Don Cheadle flails about trying to channel the spirit of late jazz-trumpeting legend Miles Davis in “Miles Ahead,” a biopic that rejects typical genre conventions to the point of chasing itself down lame, tangential paths. A passion project for its star, who also directed, co-wrote and co-produced the feature, this portrait aims for insight by striving to match its own form to that of its subject’s music, whose inspired improvisational tunes repeatedly defined the course of modern jazz. A wild, and wildly uneven, free-form investigation of Davis’ turbulent personal and professional life that’s bolstered by an outsized lead performance, the film — premiering as the closing-night selection of this year’s New York Film Festival — is set to open next year through Sony Classics, though its all-over-the-place style will temper mainstream theatrical interest.
Three On Two, the latest release from trumpeter Joe Magnarelli, could serve as a textbook example of a professional jazz quartet recording. The level of performance is incredibly high and all the players complement each other incredibly well, whether they’re swinging away or easing into a beautiful ballad. The recording features wonderful originals by Magnarelli and Mike DiRubbo, the fantastic alto saxophonist on the project and trombonist Steve Davis , along with nicely delivered renditions of tunes by John Coltrane, Cedar Walton and Claude Debussy. The brass unit is backed outstandingly by Brian Charette on organ and Rudy Royston on drums. Truly a top-notch work.
Click to listen to a clip of “The Step Up”:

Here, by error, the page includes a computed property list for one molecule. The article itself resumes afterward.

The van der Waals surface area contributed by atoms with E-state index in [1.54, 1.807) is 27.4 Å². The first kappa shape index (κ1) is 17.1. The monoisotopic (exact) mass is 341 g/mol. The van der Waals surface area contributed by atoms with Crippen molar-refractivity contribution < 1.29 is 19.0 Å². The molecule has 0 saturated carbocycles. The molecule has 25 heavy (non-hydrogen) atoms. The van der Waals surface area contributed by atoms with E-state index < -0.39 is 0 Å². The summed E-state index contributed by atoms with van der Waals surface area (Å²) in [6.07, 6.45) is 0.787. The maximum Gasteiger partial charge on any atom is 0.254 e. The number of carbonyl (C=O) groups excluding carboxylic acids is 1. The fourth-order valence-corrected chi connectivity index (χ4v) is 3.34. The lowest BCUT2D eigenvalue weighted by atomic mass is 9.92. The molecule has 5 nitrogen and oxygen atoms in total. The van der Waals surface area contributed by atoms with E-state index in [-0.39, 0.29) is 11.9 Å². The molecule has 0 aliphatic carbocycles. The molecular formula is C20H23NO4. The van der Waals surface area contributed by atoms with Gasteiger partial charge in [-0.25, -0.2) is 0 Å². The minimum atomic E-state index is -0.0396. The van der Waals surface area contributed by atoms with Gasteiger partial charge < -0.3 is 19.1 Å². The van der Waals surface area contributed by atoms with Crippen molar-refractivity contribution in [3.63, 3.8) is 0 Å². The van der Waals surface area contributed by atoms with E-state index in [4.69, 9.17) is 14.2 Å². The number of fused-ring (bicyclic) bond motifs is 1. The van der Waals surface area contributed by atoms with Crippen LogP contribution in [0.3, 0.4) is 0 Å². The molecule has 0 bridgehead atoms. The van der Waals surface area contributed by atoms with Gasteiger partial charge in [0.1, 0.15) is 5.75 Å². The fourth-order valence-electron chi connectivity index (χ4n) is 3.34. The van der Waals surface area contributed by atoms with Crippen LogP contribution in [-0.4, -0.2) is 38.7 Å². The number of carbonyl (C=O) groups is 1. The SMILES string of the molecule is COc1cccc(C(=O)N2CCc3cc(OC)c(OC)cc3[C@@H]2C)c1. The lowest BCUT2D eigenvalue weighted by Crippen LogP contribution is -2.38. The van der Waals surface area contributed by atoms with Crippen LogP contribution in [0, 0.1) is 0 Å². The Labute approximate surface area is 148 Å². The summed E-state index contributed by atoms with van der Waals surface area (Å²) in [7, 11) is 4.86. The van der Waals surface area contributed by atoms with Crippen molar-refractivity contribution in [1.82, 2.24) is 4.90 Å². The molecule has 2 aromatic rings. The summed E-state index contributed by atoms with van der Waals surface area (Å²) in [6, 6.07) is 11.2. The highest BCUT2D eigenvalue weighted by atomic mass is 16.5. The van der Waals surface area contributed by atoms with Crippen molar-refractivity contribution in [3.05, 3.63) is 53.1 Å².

Tracks: Three on Two, Easy, The Step Up, NYC-J-Funk, 26-2 Clockwise, Paris, Central Park West, Outlet Pass, My Reverie.
On Speaking In Tongues, Luciana Souza absolutely paints with her voice. Produced with Larry Klein, the singer weaves together a wonderful tapestry of moods that is ethereal and captivating. The sound is a mix of jazz, classical and the beauty and color of Brazil, the country where she grew up. Souza wrote most of the tunes on the production and infuses the words of the iconic Leonard Cohen into a couple of album’s tracks. Some outstanding players help bring this effort to life, including Lionel Loueke on guitar and voice, Gregoire Maret on harmonica, Massimo Biolcati on bass and Kendrick Scott on drums. Souza is an extraordinary artist and this recording is a true work of art.
Click to listen to a clip of “A Pebble In Still Water”:
Tracks: At The Fair, Hymn, Straw Hat, Split, Filhos De Gandhi, A Pebble In Still Water, Free At Last, A.M., No One To Follow .
Dan Trudell made a name for himself as an organist for many years but decided it was time to return the piano, and with great result. Trudell’s playing is, at once, both artistic and engaging. The very creative arrangements on Dan Trudell Plays The Piano are a wonderful adventure and musical ride. The interplay between Trudell and his very capable crew is outstanding. The trio includes Matt Wilson on drums and Joe Saunders on bass. The recording features the unit covering works by Duke Ellington, Horace Silver, Stevie Wonder and Alicia Keys, alongside a couple of Trudell originals paying homage to McCoy Tyner and Elvin Jones. The tremendous performances on this one makes it too good miss.
Click to listen to a clip of “If I Ever I Would Leave You”:
Tracks: Isn’t She Lovely, I Let A Song Out of My Heart, McCoy for Now, Jonesin’, That Old Black Magic, If Ever I Would Leave You, A Woman’s Worth, Soulville.